Today we’ll begin a subsection (VL 53-61) that treats “Adaptations in the Liturgical Books.” These next discussions may help inform our next series on Liturgiam Authenticam, in which the CDWDS addresses just one topic, translation into the vernacular.
In 1994, the work of inculturation was seen as translation first, and revision when necessary:
53. The first significant measure of inculturation is the translation of liturgical books into the language of the people. (SC 36, 54, 63) The completion of translations and their revision, where necessary, should be effected according to the directives given by the Holy See on this subject. (Cf. Vicesimus Quintus Annus, 20.) Different literary genres are to be respected, and the content of the texts of the Latin typical edition is to be preserved; at the same time the translations must be understandable to participants (cf. above No. 39), suitable for proclamation and singing, with appropriate responses and acclamations by the assembly.
Notthing surprising here. The many literary genres within the liturgy (poetry, prose, hymnody, acclamations, litanies, etc.) should be maintained, as should the content of the Latin original. For the people, these texts must be understandable–otherwise, why bother to translate at all? Active participation is a prime consideration, especially singing.
All peoples, even the most primitive, have a religious language which is suitable for expressing prayer, but liturgical language has its own special characteristics: It is deeply impregnated by the Bible; certain words in current Latin use (memoria, sacramentum) took on a new meaning in the Christian faith. Certain Christian expressions can be transmitted from one language to another, as has happened in the past, for example in the case of ecclesia, evangelium, baptisma, eucharistia.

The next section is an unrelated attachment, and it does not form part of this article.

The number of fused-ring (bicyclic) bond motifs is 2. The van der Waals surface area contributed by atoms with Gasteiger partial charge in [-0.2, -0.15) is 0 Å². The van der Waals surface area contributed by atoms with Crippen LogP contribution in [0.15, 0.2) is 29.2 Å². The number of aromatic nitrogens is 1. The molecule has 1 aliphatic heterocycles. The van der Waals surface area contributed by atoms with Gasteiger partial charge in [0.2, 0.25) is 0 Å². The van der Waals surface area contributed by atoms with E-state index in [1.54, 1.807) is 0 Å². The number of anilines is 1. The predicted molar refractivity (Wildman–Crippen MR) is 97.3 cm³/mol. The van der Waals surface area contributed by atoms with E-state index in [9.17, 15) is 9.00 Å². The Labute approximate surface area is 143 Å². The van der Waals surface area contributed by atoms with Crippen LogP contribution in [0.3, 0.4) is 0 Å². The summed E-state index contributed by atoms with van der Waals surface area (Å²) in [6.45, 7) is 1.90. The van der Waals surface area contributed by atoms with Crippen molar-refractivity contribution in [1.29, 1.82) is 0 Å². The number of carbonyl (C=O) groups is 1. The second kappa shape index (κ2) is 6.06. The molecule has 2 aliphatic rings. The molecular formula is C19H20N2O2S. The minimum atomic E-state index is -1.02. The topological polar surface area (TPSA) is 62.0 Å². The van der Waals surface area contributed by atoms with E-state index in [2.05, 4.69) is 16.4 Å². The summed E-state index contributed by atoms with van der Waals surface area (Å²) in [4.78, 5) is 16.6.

Latin should influence the vernacular religious language of the people, as it has in the past.
Moreover, translators must be attentive to the relationship between the text and the liturgical action, aware of the needs of oral communication and sensitive to the literary qualities of the living language of the people. The qualities needed for liturgical translations are also required in the case of new compositions, when they are envisaged.
And lastly, tranlsators must be attentive not only to words, genres, and the occasional Latin phrase, but also the bigger picture of what is happening in the liturgy.